We constantly strive to increase our business in general, because it is not just about the market share, the important point is increasing the actual real business over the long term by building a long term best-in-market reputation.

We plan to add more people in the research division as we aim to broaden coverage. Another major transformation is in asset management where we brought in Ahmed Al-Ashy to head our fixed-income operations and where we shall also add new people to cover equities and other assets.We have also been making major changes in investment banking, with a new head, Noha El Ghazaly, and also adding new investment bankers into this division to raise its competence for the long term.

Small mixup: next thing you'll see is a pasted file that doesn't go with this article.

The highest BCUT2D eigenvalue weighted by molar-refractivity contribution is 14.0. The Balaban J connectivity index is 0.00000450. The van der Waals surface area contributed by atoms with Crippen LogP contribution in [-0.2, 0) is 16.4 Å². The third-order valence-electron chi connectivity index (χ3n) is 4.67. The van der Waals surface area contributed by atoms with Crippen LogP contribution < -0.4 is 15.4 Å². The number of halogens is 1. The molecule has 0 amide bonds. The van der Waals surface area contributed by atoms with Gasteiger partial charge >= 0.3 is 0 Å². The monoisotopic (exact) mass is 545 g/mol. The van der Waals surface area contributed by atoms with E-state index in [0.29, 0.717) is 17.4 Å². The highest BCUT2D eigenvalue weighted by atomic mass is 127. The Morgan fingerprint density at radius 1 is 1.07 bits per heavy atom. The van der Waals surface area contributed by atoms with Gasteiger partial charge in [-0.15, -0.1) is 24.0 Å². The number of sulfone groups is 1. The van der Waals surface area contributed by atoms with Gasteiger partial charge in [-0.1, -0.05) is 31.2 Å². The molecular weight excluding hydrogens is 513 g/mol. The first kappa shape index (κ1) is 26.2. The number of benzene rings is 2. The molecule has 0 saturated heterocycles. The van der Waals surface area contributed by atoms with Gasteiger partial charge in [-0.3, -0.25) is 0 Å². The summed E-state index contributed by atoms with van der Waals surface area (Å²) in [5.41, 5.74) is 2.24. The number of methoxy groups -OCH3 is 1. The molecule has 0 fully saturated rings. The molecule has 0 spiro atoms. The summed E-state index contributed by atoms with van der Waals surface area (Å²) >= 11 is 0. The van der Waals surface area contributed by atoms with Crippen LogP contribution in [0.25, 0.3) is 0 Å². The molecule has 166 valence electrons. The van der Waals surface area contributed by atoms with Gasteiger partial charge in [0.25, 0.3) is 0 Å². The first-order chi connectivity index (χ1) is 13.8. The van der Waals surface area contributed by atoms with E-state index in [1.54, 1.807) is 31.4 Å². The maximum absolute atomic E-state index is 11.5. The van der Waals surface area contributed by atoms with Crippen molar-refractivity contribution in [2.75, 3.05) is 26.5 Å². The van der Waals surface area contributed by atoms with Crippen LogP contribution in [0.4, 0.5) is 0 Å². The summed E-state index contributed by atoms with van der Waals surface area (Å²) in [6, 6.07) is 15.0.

Young talent in Egypt issuperb and in the financial services sector, that young talent finds a way to excel at a young age, for women as much as men. InLondon, people are promoted on how good they are, not on how many years they have worked, and this is a philosophy we have. At Pharos, for example, women run two significant divisions, research and investment banking.

Looking ahead, I am also excited by the opportunities which our tie-up with Exotix in London, New York and in other markets should bring. The year 2018 is a year of added-value growth and building on what we have done through the past few years and transforming the business further through cross-selling as we promote the business for the long term.